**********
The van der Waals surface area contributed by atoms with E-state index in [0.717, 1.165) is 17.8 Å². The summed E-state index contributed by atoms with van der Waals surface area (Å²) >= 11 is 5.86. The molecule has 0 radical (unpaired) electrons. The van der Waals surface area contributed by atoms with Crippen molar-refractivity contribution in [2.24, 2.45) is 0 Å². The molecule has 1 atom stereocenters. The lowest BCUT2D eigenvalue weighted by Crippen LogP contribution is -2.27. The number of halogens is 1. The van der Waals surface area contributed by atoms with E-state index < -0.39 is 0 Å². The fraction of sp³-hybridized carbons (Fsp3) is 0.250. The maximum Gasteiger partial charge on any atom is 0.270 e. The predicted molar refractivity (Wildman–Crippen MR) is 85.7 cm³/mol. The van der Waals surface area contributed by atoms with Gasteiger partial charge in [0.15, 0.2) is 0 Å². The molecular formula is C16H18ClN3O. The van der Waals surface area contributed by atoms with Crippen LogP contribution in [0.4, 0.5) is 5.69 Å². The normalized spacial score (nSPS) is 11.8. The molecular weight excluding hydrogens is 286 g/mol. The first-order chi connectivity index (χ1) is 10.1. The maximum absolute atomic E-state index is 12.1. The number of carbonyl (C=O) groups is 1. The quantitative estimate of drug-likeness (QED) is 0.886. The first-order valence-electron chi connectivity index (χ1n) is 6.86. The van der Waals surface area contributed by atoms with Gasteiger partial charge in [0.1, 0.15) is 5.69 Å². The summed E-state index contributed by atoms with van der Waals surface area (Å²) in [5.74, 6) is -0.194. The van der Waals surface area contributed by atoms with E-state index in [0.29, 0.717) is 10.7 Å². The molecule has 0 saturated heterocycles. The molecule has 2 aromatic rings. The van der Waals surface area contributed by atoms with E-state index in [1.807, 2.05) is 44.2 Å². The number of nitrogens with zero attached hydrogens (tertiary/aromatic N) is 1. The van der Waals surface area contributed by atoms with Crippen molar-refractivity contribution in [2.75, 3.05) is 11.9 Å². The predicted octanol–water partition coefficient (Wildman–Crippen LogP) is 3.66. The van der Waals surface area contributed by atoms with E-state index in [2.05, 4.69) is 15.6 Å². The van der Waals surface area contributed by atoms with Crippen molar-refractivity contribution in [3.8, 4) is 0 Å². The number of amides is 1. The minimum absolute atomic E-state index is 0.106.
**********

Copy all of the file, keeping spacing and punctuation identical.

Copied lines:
The van der Waals surface area contributed by atoms with E-state index in [0.717, 1.165) is 17.8 Å². The summed E-state index contributed by atoms with van der Waals surface area (Å²) >= 11 is 5.86. The molecule has 0 radical (unpaired) electrons. The van der Waals surface area contributed by atoms with Crippen molar-refractivity contribution in [2.24, 2.45) is 0 Å². The molecule has 1 atom stereocenters. The lowest BCUT2D eigenvalue weighted by Crippen LogP contribution is -2.27. The number of halogens is 1. The van der Waals surface area contributed by atoms with E-state index < -0.39 is 0 Å². The fraction of sp³-hybridized carbons (Fsp3) is 0.250. The maximum Gasteiger partial charge on any atom is 0.270 e. The predicted molar refractivity (Wildman–Crippen MR) is 85.7 cm³/mol. The van der Waals surface area contributed by atoms with Gasteiger partial charge in [0.15, 0.2) is 0 Å². The molecular formula is C16H18ClN3O. The van der Waals surface area contributed by atoms with Crippen LogP contribution in [0.4, 0.5) is 5.69 Å². The normalized spacial score (nSPS) is 11.8. The molecular weight excluding hydrogens is 286 g/mol. The first-order chi connectivity index (χ1) is 10.1. The maximum absolute atomic E-state index is 12.1. The number of carbonyl (C=O) groups is 1. The quantitative estimate of drug-likeness (QED) is 0.886. The first-order valence-electron chi connectivity index (χ1n) is 6.86. The van der Waals surface area contributed by atoms with Gasteiger partial charge in [0.1, 0.15) is 5.69 Å². The summed E-state index contributed by atoms with van der Waals surface area (Å²) in [5.74, 6) is -0.194. The van der Waals surface area contributed by atoms with E-state index in [0.29, 0.717) is 10.7 Å². The molecule has 0 saturated heterocycles. The molecule has 2 aromatic rings. The van der Waals surface area contributed by atoms with E-state index in [1.807, 2.05) is 44.2 Å². The number of nitrogens with zero attached hydrogens (tertiary/aromatic N) is 1. The van der Waals surface area contributed by atoms with Crippen molar-refractivity contribution in [2.75, 3.05) is 11.9 Å². The predicted octanol–water partition coefficient (Wildman–Crippen LogP) is 3.66. The van der Waals surface area contributed by atoms with E-state index in [2.05, 4.69) is 15.6 Å². The van der Waals surface area contributed by atoms with Crippen molar-refractivity contribution in [3.8, 4) is 0 Å². The number of amides is 1. The minimum absolute atomic E-state index is 0.106.